A Matter of Identity
Throughout No Telephone to Heaven, tensions are created elucidating both the struggles of colonial cultures to define their culture, and individuals within these cultures struggling for an identity or sense of belonging. The main character, Clare Savage, struggles with her identity throughout the book (note1). She is continually trying to discover her alliances; she fights to find whether her identity lies in her nationality, her social stratification, her race, her sex, her language, her individual history, or her family history. The truth is that it lies in all of these, and that is why the novel incorporates so many different internal and external struggles of Clare into the book. Cliff is showing the sundry assimilations colonized people have gone through.
The idea that identity lies particularly in nationality is common throughout postcolonial literature. It seems only right that an oppressed and assimilated culture would search for national roots. The Back to Africa movement was, in a way, a search for cultural roots before the oppression of African slaves. In No Telephone to Heaven, Clare looks to England as a motherland, searching for nationalist roots. When she doesn't find what she's looking for there, she looks to Jamaica, and discovers that her identity is intertwined in Jamaica's identity itself. The social stratification of Jamaica reflects the numerous influences that impacted its structuring. This is representative of the class structures of Jamaica, as well as Clare's identity, because her parents were from different classes of the island.
Not only were her parents of different classes, but they were of different complexions as well. Her father was much more light skinned than her mother, and this led to a number of problems. Her father enjoyed the new life he found in the U.S. by acting white and dismissing the black part of his ancestry. He assimilates into American society with hardly any problems, while Clare's mother cannot feel right in America. She leaves her husband and Clare, taking her darker-skinned daughter with her back to Jamaica. Later, Clare faces the decision of whether she will assimilate and dismiss the black part of her ancestry, and decides that she will not. When a classmate is partaking in some racist ramblings and Clare is offended, the girl says Clare "needn't take it personally," because she is "hardly the sort they were ranting on about."1 Clare doesn't want "exclusion."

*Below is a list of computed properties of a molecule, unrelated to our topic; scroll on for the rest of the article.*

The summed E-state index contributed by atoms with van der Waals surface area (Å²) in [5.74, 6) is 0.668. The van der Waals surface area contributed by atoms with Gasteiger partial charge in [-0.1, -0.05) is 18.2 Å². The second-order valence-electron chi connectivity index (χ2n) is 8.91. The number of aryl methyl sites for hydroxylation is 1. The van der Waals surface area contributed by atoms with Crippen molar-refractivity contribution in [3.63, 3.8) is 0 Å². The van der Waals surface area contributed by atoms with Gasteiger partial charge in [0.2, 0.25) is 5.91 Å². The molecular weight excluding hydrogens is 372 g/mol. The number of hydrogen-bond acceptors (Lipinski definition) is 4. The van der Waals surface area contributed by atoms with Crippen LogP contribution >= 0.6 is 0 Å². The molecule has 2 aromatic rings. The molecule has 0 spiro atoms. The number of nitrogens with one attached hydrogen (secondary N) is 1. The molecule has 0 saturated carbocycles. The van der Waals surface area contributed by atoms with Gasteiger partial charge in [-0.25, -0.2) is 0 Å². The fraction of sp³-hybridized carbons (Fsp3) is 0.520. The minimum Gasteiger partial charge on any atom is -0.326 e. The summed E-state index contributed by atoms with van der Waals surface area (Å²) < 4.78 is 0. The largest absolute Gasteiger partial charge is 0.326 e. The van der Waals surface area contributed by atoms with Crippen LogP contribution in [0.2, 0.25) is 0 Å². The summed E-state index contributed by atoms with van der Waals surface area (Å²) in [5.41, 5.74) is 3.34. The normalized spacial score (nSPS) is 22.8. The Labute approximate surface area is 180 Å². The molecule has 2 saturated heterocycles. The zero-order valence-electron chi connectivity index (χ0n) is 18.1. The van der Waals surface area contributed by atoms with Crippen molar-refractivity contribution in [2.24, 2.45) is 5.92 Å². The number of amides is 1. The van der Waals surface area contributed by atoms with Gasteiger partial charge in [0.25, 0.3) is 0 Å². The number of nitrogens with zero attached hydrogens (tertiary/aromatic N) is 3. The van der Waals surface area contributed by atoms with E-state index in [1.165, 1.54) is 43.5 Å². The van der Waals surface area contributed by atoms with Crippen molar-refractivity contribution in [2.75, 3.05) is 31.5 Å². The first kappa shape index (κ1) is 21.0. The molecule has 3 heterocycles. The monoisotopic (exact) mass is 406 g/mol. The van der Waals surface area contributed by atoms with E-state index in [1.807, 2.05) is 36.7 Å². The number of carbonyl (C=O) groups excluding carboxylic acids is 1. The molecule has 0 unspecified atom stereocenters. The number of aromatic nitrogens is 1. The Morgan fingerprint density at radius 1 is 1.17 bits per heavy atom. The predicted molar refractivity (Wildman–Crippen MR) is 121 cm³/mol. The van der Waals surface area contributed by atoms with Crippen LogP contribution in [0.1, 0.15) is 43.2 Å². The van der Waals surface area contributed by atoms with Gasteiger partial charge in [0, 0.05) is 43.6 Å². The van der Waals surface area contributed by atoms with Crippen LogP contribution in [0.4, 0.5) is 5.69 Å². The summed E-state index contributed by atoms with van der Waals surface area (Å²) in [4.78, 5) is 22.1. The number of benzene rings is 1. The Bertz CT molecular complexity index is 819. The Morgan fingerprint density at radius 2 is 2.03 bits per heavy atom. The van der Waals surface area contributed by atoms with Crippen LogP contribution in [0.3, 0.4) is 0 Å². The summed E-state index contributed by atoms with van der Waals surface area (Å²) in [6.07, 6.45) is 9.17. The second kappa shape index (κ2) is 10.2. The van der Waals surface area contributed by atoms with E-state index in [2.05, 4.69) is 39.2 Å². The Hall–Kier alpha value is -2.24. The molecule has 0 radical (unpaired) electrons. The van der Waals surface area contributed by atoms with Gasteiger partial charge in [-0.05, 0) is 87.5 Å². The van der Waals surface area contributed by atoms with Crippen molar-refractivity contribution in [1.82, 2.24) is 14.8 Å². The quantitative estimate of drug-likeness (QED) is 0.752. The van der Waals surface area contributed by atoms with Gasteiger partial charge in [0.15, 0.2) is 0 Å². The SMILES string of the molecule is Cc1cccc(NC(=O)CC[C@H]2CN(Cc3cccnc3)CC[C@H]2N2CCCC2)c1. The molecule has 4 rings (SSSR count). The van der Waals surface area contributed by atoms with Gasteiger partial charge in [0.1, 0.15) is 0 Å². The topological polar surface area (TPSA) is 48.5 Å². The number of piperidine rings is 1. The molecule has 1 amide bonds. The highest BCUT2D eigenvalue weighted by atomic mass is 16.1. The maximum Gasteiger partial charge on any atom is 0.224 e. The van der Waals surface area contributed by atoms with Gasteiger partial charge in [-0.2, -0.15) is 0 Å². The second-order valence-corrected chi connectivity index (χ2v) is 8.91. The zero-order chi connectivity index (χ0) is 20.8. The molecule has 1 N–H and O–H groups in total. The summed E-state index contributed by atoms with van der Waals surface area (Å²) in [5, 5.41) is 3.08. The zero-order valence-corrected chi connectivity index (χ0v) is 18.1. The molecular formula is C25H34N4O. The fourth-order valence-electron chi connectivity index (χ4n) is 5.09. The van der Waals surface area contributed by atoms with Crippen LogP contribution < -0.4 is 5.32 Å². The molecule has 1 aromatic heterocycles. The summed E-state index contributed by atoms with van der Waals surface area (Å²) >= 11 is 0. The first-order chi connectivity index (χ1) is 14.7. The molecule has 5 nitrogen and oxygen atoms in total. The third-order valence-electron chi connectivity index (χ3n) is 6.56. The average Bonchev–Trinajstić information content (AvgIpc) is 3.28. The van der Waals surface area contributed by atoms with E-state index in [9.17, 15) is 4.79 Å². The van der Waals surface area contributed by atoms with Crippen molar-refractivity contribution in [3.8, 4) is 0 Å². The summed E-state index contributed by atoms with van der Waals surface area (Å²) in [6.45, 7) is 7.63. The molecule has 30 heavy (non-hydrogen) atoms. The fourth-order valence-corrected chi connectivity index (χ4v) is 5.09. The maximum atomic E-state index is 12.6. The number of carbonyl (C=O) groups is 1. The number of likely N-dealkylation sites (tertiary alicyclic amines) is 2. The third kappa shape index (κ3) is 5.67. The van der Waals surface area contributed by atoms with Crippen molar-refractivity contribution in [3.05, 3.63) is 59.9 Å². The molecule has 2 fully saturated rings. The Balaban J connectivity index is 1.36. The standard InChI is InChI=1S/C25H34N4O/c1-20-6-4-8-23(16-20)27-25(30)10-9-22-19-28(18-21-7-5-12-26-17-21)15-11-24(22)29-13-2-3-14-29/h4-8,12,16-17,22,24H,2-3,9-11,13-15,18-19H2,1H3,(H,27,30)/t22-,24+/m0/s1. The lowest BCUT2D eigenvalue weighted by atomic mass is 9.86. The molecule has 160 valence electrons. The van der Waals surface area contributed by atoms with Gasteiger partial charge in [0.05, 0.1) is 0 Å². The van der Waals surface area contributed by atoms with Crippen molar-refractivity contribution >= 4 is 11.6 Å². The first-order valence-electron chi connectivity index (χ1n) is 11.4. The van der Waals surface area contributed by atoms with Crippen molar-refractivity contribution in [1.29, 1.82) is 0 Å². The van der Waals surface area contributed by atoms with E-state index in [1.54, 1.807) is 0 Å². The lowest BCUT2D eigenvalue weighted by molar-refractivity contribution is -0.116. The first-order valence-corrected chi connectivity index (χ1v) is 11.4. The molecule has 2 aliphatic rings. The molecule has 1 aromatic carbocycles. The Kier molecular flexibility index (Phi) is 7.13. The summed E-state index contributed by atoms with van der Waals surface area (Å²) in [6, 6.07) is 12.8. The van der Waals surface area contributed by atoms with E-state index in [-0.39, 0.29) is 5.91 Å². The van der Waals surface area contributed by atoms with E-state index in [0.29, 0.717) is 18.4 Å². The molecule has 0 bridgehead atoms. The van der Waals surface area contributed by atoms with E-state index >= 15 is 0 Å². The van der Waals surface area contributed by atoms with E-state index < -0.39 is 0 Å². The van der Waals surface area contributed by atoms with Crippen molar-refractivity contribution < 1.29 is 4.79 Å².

Clare acknowledges her black roots as much as her white ones. With this decision, Clare becomes identified with "black Jamaica" rather than "white Jamaica." Furthermore, once she is identified with Jamaica, an interesting parallel is drawn between her and the island itself. Clare is motherless, and infertile in the book; in reality, Jamaica is similar. Jamaica does not have a mother; England is too different and parasitic. Jamaica, in turn, cannot act as a mother, because it is so torn within itself, and has so many different influences that create it. Jamaica is not yet nationalized. It doesn't have a concrete identity of its own to lend to its children (note2).
There are also interesting correlations between Clare Savage and Michelle Cliff that implicate Clare Savage as an autobiographical character. Many critics explore this idea; Cliff is light-skinned, Jamaican upper class, an expatriate since 1975, a lesbian, a feminist, and an academic. Many of these traits are visible in Clare Savage, and some are not. Sally O'Driscoll has explored how Cliff's "authorial self" is implicated in evaluations of her work. O'Driscoll notes more interesting factors in Cliff's torn affinities. O'Driscoll notes that Cliff's feminism is not necessarily trustworthy, because, according to many critics, feminism utilizes the Third World as fodder to attain status in elite Western Theoretical discourse.2 She also notes why Cliff's lesbianism might not be directly incorporated into Clare's character; Cliff herself admits that lesbianism in the Caribbean is "seen as Euro centric, eccentric, upper-class behavior decadent and exploitative of Third World women." Cliff also admits that she doesn't return to Jamaica because it is a "repellently homophobic society," and, as a lesbian, she doesn't feel she has a place there.3 (note3)
Those Who Benefit from Society Helping Those Who Don't
One interesting aspect of No Telephone to Heaven is the fact that the main character, Clare Savage, is obviously not a member of the social class she comes to represent and fight for. Clare was raised as a member of the upper-middle class--the rich class--of Jamaica. She lived in the suburbs, and one of the main reasons her family left Jamaica was because suburban families were being murdered, and this class of people lacked safety in Jamaica. When Paul H. discovers his family brutally slaughtered, he recognizes it as "the thing that happened to other people."4 He knows his father would say that "things were truly getting out of hand," and that his mother would "wonder whether Miami was such a bad place."5 Clare belongs to a similar class as Paul H., and, therefore, her family doesn't feel safe there.
Ironically, Christopher, who murdered Paul's family, is a member of the class that Clare eventually comes to represent in her guerrilla activities--the class that her family originally left Jamaica in fear of. This represents the rifts in Jamaica's class society, thereby showing the reader the differences between the Jamaica tourists know, the Jamaica of the middle and upper class, and the poor Jamaica of the Dungle and Trench Town.